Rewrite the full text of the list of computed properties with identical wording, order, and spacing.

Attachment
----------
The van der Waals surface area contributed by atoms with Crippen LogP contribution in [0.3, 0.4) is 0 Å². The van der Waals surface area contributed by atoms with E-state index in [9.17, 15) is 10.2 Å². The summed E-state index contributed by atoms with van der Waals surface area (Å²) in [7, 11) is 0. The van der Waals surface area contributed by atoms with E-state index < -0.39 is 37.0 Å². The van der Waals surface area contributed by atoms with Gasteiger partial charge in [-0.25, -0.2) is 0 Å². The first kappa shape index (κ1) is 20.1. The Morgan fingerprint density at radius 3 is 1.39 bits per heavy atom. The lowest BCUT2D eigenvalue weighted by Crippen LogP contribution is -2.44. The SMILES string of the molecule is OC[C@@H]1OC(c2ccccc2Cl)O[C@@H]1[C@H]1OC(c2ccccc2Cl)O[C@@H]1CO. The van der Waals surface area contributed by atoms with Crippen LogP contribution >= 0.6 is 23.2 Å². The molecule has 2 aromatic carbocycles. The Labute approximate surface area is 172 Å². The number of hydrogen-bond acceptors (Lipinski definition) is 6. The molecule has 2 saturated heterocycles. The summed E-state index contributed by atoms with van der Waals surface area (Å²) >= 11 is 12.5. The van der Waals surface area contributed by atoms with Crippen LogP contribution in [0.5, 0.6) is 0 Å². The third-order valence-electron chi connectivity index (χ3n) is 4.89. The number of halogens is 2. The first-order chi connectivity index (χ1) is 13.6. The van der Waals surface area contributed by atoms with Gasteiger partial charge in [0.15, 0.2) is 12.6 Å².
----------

The van der Waals surface area contributed by atoms with Crippen LogP contribution in [0.3, 0.4) is 0 Å². The van der Waals surface area contributed by atoms with E-state index in [9.17, 15) is 10.2 Å². The summed E-state index contributed by atoms with van der Waals surface area (Å²) in [7, 11) is 0. The van der Waals surface area contributed by atoms with E-state index < -0.39 is 37.0 Å². The van der Waals surface area contributed by atoms with Gasteiger partial charge in [-0.25, -0.2) is 0 Å². The first kappa shape index (κ1) is 20.1. The Morgan fingerprint density at radius 3 is 1.39 bits per heavy atom. The lowest BCUT2D eigenvalue weighted by Crippen LogP contribution is -2.44. The SMILES string of the molecule is OC[C@@H]1OC(c2ccccc2Cl)O[C@@H]1[C@H]1OC(c2ccccc2Cl)O[C@@H]1CO. The van der Waals surface area contributed by atoms with Crippen LogP contribution >= 0.6 is 23.2 Å². The molecule has 2 aromatic carbocycles. The Labute approximate surface area is 172 Å². The number of hydrogen-bond acceptors (Lipinski definition) is 6. The molecule has 2 saturated heterocycles. The summed E-state index contributed by atoms with van der Waals surface area (Å²) >= 11 is 12.5. The van der Waals surface area contributed by atoms with Crippen LogP contribution in [0.5, 0.6) is 0 Å². The third-order valence-electron chi connectivity index (χ3n) is 4.89. The number of halogens is 2. The first-order chi connectivity index (χ1) is 13.6. The van der Waals surface area contributed by atoms with Gasteiger partial charge in [0.15, 0.2) is 12.6 Å².